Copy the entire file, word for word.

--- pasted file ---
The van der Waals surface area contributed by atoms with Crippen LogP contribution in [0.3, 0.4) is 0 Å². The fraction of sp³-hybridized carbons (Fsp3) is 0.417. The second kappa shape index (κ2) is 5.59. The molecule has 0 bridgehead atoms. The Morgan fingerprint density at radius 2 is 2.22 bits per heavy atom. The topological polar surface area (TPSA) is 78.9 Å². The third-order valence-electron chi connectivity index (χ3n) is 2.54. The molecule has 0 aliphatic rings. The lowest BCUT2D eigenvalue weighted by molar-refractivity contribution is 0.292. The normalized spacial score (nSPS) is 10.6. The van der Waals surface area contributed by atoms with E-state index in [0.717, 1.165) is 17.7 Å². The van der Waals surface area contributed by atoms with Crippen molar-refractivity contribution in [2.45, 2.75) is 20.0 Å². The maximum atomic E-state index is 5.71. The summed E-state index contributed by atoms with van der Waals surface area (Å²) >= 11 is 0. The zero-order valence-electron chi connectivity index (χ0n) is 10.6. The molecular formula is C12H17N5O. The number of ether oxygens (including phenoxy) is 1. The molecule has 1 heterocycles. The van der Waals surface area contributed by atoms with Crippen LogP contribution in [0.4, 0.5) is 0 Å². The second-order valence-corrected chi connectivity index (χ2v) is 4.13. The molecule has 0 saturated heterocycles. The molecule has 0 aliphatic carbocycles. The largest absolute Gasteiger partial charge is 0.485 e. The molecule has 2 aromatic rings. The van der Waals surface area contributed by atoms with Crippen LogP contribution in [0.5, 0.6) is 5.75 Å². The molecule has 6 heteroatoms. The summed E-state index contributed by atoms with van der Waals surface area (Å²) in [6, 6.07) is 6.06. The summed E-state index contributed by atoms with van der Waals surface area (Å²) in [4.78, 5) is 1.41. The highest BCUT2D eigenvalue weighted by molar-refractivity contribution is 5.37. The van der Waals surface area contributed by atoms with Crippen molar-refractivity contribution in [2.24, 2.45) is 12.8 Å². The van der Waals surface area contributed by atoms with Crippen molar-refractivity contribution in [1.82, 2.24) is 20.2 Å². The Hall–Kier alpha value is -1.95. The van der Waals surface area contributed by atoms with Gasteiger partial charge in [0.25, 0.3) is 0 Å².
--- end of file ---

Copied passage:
The van der Waals surface area contributed by atoms with Crippen LogP contribution in [0.3, 0.4) is 0 Å². The fraction of sp³-hybridized carbons (Fsp3) is 0.417. The second kappa shape index (κ2) is 5.59. The molecule has 0 bridgehead atoms. The Morgan fingerprint density at radius 2 is 2.22 bits per heavy atom. The topological polar surface area (TPSA) is 78.9 Å². The third-order valence-electron chi connectivity index (χ3n) is 2.54. The molecule has 0 aliphatic rings. The lowest BCUT2D eigenvalue weighted by molar-refractivity contribution is 0.292. The normalized spacial score (nSPS) is 10.6. The van der Waals surface area contributed by atoms with E-state index in [0.717, 1.165) is 17.7 Å². The van der Waals surface area contributed by atoms with Crippen molar-refractivity contribution in [2.45, 2.75) is 20.0 Å². The maximum atomic E-state index is 5.71. The summed E-state index contributed by atoms with van der Waals surface area (Å²) >= 11 is 0. The zero-order valence-electron chi connectivity index (χ0n) is 10.6. The molecular formula is C12H17N5O. The number of ether oxygens (including phenoxy) is 1. The molecule has 1 heterocycles. The van der Waals surface area contributed by atoms with Crippen LogP contribution in [0.4, 0.5) is 0 Å². The second-order valence-corrected chi connectivity index (χ2v) is 4.13. The molecule has 0 saturated heterocycles. The molecule has 0 aliphatic carbocycles. The largest absolute Gasteiger partial charge is 0.485 e. The molecule has 2 aromatic rings. The van der Waals surface area contributed by atoms with Crippen LogP contribution in [0.5, 0.6) is 5.75 Å². The molecule has 6 heteroatoms. The summed E-state index contributed by atoms with van der Waals surface area (Å²) in [6, 6.07) is 6.06. The summed E-state index contributed by atoms with van der Waals surface area (Å²) in [4.78, 5) is 1.41. The highest BCUT2D eigenvalue weighted by molar-refractivity contribution is 5.37. The van der Waals surface area contributed by atoms with Crippen molar-refractivity contribution in [2.24, 2.45) is 12.8 Å². The van der Waals surface area contributed by atoms with Crippen molar-refractivity contribution in [1.82, 2.24) is 20.2 Å². The Hall–Kier alpha value is -1.95. The van der Waals surface area contributed by atoms with Gasteiger partial charge in [0.25, 0.3) is 0 Å².